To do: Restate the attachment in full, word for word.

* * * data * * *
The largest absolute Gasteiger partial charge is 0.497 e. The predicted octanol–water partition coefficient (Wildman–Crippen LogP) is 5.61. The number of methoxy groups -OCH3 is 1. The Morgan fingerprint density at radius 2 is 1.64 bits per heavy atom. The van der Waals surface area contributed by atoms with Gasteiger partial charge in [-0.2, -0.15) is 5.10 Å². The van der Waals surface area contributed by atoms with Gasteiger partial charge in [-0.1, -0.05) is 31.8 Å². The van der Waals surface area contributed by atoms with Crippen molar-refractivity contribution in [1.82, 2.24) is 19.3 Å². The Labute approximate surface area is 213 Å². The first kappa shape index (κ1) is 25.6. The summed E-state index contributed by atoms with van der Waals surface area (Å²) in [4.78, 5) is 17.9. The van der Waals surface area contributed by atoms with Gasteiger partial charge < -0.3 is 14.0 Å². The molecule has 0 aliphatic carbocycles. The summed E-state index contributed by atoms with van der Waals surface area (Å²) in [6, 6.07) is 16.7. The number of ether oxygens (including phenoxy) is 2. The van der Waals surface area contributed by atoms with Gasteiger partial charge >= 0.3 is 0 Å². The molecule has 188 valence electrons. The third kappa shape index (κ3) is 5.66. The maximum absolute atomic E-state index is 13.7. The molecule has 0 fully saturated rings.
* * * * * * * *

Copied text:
The largest absolute Gasteiger partial charge is 0.497 e. The predicted octanol–water partition coefficient (Wildman–Crippen LogP) is 5.61. The number of methoxy groups -OCH3 is 1. The Morgan fingerprint density at radius 2 is 1.64 bits per heavy atom. The van der Waals surface area contributed by atoms with Gasteiger partial charge in [-0.2, -0.15) is 5.10 Å². The van der Waals surface area contributed by atoms with Gasteiger partial charge in [-0.1, -0.05) is 31.8 Å². The van der Waals surface area contributed by atoms with Crippen molar-refractivity contribution in [1.82, 2.24) is 19.3 Å². The Labute approximate surface area is 213 Å². The first kappa shape index (κ1) is 25.6. The summed E-state index contributed by atoms with van der Waals surface area (Å²) in [4.78, 5) is 17.9. The van der Waals surface area contributed by atoms with Gasteiger partial charge < -0.3 is 14.0 Å². The molecule has 0 aliphatic carbocycles. The summed E-state index contributed by atoms with van der Waals surface area (Å²) in [6, 6.07) is 16.7. The number of ether oxygens (including phenoxy) is 2. The van der Waals surface area contributed by atoms with Gasteiger partial charge >= 0.3 is 0 Å². The molecule has 188 valence electrons. The third kappa shape index (κ3) is 5.66. The maximum absolute atomic E-state index is 13.7. The molecule has 0 fully saturated rings.